Overall, the 10 data sets contain 5,400 observations; in addition to the 11 signalling levels analysed above, the
protein which is activated or inhibited (INT
) is recorded for each sample.
> isachs = read.table("sachs.interventional.txt", + header = TRUE, colClasses = "factor")
One intuitive way to model these data sets with a single, encompassing BN is to include the intervention
INT
in the network and to make all variables depend on it. This can be achieved with a
whitelist
containing all possible arcs from INT
to the other nodes, thus forcing these arcs to
be present in the learned DAG.
> wh = matrix(c(rep("INT", 11), names(isachs)[1:11]), ncol = 2) > dag.wh = tabu(isachs, whitelist = wh, score = "bde", + iss = 10, tabu = 50)
Using tabu search instead of hill-climbing improves the stability of the score-based search; once a locally optimum
DAG is found, tabu search performs an additional 50 iterations (as specified by the tabu()
argument) to
ensure that no other (and potentially better) local optimum is found.
We can also let the structure learning algorithm decide which arcs connecting INT
to the other nodes
should be included in the DAG. To this end, we can use the tiers2blacklist()
function to blacklist all arcs
toward INT
, thus ensuring that only outgoing arcs may be included in the DAG. In the general case,
tiers2blacklist()
builds a blacklist such that all arcs going from a node in a particular element of the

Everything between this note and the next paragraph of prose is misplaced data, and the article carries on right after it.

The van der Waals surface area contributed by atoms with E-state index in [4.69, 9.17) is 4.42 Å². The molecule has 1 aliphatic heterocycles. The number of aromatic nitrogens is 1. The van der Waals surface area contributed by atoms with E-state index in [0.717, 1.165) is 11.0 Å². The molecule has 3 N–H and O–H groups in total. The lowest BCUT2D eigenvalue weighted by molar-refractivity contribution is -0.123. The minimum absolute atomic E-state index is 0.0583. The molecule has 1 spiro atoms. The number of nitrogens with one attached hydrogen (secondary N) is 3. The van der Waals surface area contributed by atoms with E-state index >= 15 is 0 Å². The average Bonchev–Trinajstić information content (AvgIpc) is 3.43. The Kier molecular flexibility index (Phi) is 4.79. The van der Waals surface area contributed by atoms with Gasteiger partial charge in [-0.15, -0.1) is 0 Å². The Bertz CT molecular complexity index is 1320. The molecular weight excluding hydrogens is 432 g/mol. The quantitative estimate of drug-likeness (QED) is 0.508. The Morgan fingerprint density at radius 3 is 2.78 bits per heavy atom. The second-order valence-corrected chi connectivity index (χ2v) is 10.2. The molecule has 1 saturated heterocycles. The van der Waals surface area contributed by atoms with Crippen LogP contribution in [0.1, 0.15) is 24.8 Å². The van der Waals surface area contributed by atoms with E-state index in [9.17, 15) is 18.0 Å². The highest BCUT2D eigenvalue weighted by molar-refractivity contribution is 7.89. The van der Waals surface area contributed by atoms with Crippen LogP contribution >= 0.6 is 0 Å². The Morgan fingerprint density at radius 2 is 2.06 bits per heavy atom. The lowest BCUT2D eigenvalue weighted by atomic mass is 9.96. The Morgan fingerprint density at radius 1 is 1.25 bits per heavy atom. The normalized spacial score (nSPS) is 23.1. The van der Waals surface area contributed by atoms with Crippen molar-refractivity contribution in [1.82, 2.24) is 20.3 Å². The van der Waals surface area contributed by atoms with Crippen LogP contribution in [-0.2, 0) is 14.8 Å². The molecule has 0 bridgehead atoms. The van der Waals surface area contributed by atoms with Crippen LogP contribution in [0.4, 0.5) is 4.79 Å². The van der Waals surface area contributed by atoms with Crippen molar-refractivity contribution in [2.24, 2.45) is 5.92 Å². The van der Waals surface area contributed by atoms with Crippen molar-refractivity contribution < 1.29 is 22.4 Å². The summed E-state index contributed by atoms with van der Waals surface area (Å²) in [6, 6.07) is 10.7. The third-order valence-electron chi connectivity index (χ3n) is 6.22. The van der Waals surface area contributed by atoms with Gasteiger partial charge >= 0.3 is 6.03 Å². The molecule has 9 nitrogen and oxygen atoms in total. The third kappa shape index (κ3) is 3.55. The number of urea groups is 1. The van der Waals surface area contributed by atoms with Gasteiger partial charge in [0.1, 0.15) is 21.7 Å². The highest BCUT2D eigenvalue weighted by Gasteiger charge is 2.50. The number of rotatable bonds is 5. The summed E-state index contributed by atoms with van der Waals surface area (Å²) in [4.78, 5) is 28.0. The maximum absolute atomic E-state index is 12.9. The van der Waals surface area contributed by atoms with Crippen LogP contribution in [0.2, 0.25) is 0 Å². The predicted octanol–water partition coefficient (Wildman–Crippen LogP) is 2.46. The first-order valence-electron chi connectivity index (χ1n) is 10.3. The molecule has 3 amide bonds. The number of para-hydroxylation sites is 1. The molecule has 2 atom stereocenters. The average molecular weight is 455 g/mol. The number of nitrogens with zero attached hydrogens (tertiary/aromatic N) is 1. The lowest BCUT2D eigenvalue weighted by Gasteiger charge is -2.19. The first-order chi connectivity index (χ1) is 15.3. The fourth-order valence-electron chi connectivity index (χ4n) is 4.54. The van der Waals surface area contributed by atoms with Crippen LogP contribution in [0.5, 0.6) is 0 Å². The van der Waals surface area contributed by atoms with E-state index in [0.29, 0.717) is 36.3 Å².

nodes
argument to a node in one of the previous elements are blacklisted.
> tiers = list("INT", names(isachs)[1:11]) > bl = tiers2blacklist(tiers = tiers) > dag.tiers = tabu(isachs, blacklist = bl, + score = "bde", iss = 1, tabu = 50)
The BNs learned with these two approaches are shown below. Some of the structural features detected in Sachs et
al. are present in both dag.wh
and dag.tiers
. For example, the interplay between
Plcg
, PIP2
and PIP3
and between PKC
, P38
and
Jnk
are both modelled correctly. The lack of any direct intervention on PIP2
is also correctly
modelled in dag.tiers
. The most noticeable feature missing from both DAGs is the pathway linking
Raf
to Akt
through Mek
and Erk
.
The approach used in Sachs et al. yields much better results. Instead of including the interventions in the
network as an additional node, they used a modified BDe score (labelled "mbde"
in bnlearn)
incorporating the effects of the interventions into the score components associated with each node. When we are
controlling the value of a node experimentally, its value is not determined by the other nodes in the BN, but by the
experimenter's intervention. Accordingly, mbde
disregards the effects of the parents on a controlled node
for those observations that are subject to interventions (on that node) while otherwise behaving as the standard
bde
for other observations.
Since the value of INT
identifies which node is subject to either a stimulatory cue or an inhibitory
intervention for each observation, we can easily construct a named list of which observations are manipulated for each
node.
> INT = sapply(1:11, function(x) { + which(isachs$INT == x) }) > nodes = names(isachs)[1:11] > names(INT) = nodes
We can then pass this list to tabu()
as an additional argument for mbde
. In addition, we
can combine the use of mbde